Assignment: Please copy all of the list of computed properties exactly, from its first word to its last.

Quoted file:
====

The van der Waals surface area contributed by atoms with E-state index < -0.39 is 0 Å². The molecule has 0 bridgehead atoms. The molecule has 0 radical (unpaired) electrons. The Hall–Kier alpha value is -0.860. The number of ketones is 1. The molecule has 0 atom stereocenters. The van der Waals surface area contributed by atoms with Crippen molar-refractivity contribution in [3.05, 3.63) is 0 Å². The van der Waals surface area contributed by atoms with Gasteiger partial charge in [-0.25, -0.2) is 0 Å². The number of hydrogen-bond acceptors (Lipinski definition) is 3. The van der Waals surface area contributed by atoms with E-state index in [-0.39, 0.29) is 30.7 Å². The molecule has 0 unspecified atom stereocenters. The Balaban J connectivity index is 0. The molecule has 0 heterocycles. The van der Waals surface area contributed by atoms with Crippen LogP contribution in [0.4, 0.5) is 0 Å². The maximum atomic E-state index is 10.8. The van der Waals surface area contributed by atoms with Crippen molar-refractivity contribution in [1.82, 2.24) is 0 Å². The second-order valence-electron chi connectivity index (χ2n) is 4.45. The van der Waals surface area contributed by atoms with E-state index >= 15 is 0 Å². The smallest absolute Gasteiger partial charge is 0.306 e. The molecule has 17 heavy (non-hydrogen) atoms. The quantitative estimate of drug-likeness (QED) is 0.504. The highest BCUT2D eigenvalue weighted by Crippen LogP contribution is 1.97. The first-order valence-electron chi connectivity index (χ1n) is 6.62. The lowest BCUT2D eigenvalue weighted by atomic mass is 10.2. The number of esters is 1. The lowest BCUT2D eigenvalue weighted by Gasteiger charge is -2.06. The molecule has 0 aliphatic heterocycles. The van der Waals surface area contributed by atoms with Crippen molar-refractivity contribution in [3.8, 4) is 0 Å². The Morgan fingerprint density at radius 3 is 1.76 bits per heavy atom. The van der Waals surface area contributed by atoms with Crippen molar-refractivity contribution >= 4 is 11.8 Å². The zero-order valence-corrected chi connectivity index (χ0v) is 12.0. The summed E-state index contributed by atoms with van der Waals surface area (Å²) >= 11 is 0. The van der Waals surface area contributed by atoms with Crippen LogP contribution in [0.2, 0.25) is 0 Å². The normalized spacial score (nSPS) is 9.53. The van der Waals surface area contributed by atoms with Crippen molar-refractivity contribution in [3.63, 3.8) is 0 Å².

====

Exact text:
The van der Waals surface area contributed by atoms with E-state index < -0.39 is 0 Å². The molecule has 0 bridgehead atoms. The molecule has 0 radical (unpaired) electrons. The Hall–Kier alpha value is -0.860. The number of ketones is 1. The molecule has 0 atom stereocenters. The van der Waals surface area contributed by atoms with Crippen molar-refractivity contribution in [3.05, 3.63) is 0 Å². The van der Waals surface area contributed by atoms with Gasteiger partial charge in [-0.25, -0.2) is 0 Å². The number of hydrogen-bond acceptors (Lipinski definition) is 3. The van der Waals surface area contributed by atoms with E-state index in [-0.39, 0.29) is 30.7 Å². The molecule has 0 unspecified atom stereocenters. The Balaban J connectivity index is 0. The molecule has 0 heterocycles. The van der Waals surface area contributed by atoms with Crippen LogP contribution in [0.4, 0.5) is 0 Å². The maximum atomic E-state index is 10.8. The van der Waals surface area contributed by atoms with Crippen molar-refractivity contribution in [1.82, 2.24) is 0 Å². The second-order valence-electron chi connectivity index (χ2n) is 4.45. The van der Waals surface area contributed by atoms with E-state index >= 15 is 0 Å². The smallest absolute Gasteiger partial charge is 0.306 e. The molecule has 17 heavy (non-hydrogen) atoms. The quantitative estimate of drug-likeness (QED) is 0.504. The highest BCUT2D eigenvalue weighted by Crippen LogP contribution is 1.97. The first-order valence-electron chi connectivity index (χ1n) is 6.62. The lowest BCUT2D eigenvalue weighted by atomic mass is 10.2. The number of esters is 1. The lowest BCUT2D eigenvalue weighted by Gasteiger charge is -2.06. The molecule has 0 aliphatic heterocycles. The van der Waals surface area contributed by atoms with Crippen molar-refractivity contribution in [3.8, 4) is 0 Å². The Morgan fingerprint density at radius 3 is 1.76 bits per heavy atom. The van der Waals surface area contributed by atoms with Crippen molar-refractivity contribution >= 4 is 11.8 Å². The zero-order valence-corrected chi connectivity index (χ0v) is 12.0. The summed E-state index contributed by atoms with van der Waals surface area (Å²) >= 11 is 0. The van der Waals surface area contributed by atoms with Crippen LogP contribution in [0.2, 0.25) is 0 Å². The normalized spacial score (nSPS) is 9.53. The van der Waals surface area contributed by atoms with Crippen molar-refractivity contribution in [3.63, 3.8) is 0 Å².